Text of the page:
Choose Your Fix

Teaching repair is fun, empowering, and—most importantly—saves the planet by keeping consumer goods out of landfills.

The ultimate goal of your project is to create a repair guide that teaches the best practices for repair. In other words, a Fast Fix is not a "hack"—your guide should be thorough, effective, and worth documenting for real people to actually use.

A good rule of thumb is that your guide should require six or more steps (individual actions or instructions). 

Here are three outstanding examples of completed guides:


Before you choose your fix, complete the Repair Experience Inventory with your team. The information you collect will become part of your proposal, so don’t skip this crucial step!

What’s the point of the inventory? We’re glad you asked. As we like to say around iFixit, one person can’t repair everything, but everyone knows how to repair something. This inventory will help you dig up the secret repair superpowers and knowledge buried within yourself, your team, and your community. Your project will be more successful if you choose a Fast Fix project that taps into this collective repair knowledge.

To begin your project, choose one main topic and two alternate topics that align with your Repair Experience Inventory worksheet. These Fast Fix topics should be physical items (not software) in your life that you'd like to show how to fix—preferably something that has a straightforward solution (for example, a broken flip-flop, scratched CD, or leaking sink). The main requirement is to choose something that is not already documented on iFixit. You will need to use the Search tool to make sure your fix isn't already documented on iFixit.

Remember that iFixit's audience is focused on repair, so your guide must show how to fix something. In general, you should avoid writing guides for merely cleaning or lubricating items that are otherwise in working order. (We’re not opposed to maintenance procedures, provided it's something that real people would likely need a guide for, and that it helps prevent the need for repairs in the future.)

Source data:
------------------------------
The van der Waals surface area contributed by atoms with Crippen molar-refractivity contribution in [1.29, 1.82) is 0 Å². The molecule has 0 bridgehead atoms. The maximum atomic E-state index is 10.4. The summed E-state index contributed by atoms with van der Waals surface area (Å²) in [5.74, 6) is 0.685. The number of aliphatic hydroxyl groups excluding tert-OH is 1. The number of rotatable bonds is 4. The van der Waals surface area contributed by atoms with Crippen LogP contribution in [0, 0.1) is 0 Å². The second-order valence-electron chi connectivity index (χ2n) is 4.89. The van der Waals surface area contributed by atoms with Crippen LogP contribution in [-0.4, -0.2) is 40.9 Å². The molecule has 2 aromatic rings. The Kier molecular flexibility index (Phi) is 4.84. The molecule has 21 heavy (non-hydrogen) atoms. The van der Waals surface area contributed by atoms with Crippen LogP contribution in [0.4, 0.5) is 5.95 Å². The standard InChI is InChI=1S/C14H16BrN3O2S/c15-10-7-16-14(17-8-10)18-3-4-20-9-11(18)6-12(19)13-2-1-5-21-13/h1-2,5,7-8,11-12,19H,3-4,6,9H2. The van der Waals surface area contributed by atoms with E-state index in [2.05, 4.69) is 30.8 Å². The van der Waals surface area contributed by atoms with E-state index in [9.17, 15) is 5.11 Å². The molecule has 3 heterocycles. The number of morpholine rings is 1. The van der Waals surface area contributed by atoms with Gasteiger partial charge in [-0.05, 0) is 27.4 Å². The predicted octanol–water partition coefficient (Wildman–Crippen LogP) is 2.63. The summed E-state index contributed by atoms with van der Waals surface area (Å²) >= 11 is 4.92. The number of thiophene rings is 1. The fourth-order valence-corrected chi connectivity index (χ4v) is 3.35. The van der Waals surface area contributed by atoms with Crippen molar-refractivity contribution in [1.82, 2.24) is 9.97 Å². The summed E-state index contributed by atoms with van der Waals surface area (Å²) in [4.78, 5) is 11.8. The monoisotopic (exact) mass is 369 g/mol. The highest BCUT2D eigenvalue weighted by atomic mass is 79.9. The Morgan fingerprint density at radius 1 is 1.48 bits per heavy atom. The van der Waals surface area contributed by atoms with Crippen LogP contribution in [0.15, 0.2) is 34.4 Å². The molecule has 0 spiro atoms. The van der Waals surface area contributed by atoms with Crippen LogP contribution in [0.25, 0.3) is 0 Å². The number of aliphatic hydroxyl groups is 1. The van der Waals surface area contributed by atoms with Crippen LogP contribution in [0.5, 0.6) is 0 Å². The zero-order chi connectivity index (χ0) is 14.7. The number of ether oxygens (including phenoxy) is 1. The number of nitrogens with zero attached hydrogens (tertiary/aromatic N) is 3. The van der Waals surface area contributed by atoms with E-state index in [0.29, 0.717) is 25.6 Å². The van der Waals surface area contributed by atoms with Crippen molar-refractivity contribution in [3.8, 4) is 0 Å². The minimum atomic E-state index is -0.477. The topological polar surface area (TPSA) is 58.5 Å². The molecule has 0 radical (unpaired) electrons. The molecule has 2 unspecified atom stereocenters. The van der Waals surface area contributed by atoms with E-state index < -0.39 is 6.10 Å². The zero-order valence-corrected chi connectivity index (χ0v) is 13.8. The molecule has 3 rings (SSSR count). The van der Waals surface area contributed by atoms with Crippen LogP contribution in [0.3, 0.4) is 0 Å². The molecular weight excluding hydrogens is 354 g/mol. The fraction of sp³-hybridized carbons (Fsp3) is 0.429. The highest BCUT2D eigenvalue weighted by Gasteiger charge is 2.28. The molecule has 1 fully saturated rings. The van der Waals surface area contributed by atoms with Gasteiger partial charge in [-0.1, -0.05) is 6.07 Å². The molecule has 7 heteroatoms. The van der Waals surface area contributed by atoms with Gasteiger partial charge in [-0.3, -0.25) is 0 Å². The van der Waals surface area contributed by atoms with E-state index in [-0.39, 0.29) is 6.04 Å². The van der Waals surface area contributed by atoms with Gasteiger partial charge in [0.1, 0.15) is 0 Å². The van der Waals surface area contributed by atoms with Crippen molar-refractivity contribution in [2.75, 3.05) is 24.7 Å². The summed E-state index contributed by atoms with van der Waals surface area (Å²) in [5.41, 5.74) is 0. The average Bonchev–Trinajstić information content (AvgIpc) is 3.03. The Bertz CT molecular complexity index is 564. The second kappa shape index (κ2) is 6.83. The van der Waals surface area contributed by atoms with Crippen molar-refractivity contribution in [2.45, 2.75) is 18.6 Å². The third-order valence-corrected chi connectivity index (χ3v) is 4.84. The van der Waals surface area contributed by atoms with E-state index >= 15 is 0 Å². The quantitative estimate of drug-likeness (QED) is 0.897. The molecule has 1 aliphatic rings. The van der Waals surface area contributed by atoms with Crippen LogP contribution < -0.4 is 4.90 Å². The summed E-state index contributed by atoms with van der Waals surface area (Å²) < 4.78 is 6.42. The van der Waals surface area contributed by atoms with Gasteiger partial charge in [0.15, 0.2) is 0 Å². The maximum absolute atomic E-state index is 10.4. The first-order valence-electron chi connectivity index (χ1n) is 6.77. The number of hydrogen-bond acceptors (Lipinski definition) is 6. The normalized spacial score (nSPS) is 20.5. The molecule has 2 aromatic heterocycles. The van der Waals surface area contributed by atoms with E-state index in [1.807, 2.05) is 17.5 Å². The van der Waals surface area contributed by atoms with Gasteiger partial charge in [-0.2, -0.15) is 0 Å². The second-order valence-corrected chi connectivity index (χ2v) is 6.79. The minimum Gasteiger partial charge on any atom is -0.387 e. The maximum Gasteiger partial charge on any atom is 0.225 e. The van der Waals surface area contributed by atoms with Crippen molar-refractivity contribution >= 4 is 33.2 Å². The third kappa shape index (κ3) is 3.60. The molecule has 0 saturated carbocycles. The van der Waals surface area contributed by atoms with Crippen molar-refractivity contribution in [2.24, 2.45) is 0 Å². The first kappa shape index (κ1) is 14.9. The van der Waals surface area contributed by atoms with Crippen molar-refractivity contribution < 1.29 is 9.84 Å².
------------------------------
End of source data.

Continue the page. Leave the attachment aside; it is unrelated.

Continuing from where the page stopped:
That said, the item you choose doesn't necessarily have to be broken. In the examples linked above, the record and zipper guides didn't require damaged items in order to show the correct repair procedure. On the other hand, if you wanted to do a drywall repair guide, you'd probably need some damaged drywall in order to show what's being fixed. Use your best judgment, and plan your guide carefully.

We want you to be able to pick a topic that genuinely excites you and aligns well with your skill set, but we need to ensure that your topic and procedure is safe. Again, use your best judgment here. Fixes that involve the following are off-limits:

  • Car jacks or stands

  • Open flames

  • CRT monitors/TVs

  • Microwaves

  • Firearms

  • Drug paraphernalia

  • Any fix that can result in fatality or permanent injury


If you're not sure what to fix, think about the following questions:

  • What is something you wish you knew how to fix?

  • What things have been broken in the home? Why did they break, and what was the cost to replace them?

  • What things could you not live without?

  • What things have been thrown away? Why?

For more ideas, including a list of common household items that need all manner of fixes, have a look at the Choosing Your Fix document. Or consider working on one of the many possible fixes listed on the Bicycle Fast Fixes document.


Have an idea that you're not sure will work? Think about this:

  • Does it restore the item to a condition where it will work for a long time?

  • Is it how a professional would do the repair? Or at least a process that you’d find recommended as a DIY solution by a professional or handyman?

  • Does the repair process take at least six steps?

  • Most importantly, will this repair be helpful to a real user looking to fix their thing?


We get a lot of proposals for temporary, hackish fixes that we can't publish, so here are five instructive examples:

  • Fixing a cord with electrical tape? That’s a hack. Resoldering it and applying heat shrink? That’s a repair.

  • Using nail polish to repair a dented windshield? Hackish. Using windshield repair resin to fill the ding? Repair gold.

  • Spraying WD-40 on a door hinge isn’t a repair. However, replacing the door hinge would be a great project.

  • Degreasing your stove? That’s cleaning, not a repair.

  • Topping off your car's windshield washer fluid? That's not a repair, it's about two steps, and most people don't need a guide for it. Replacing a leaky washer fluid tank and/or pump? Now you're onto something.

If you have any questions about choosing a fix, feel free to shoot us an email at techwriting[at]ifixit[dot]com.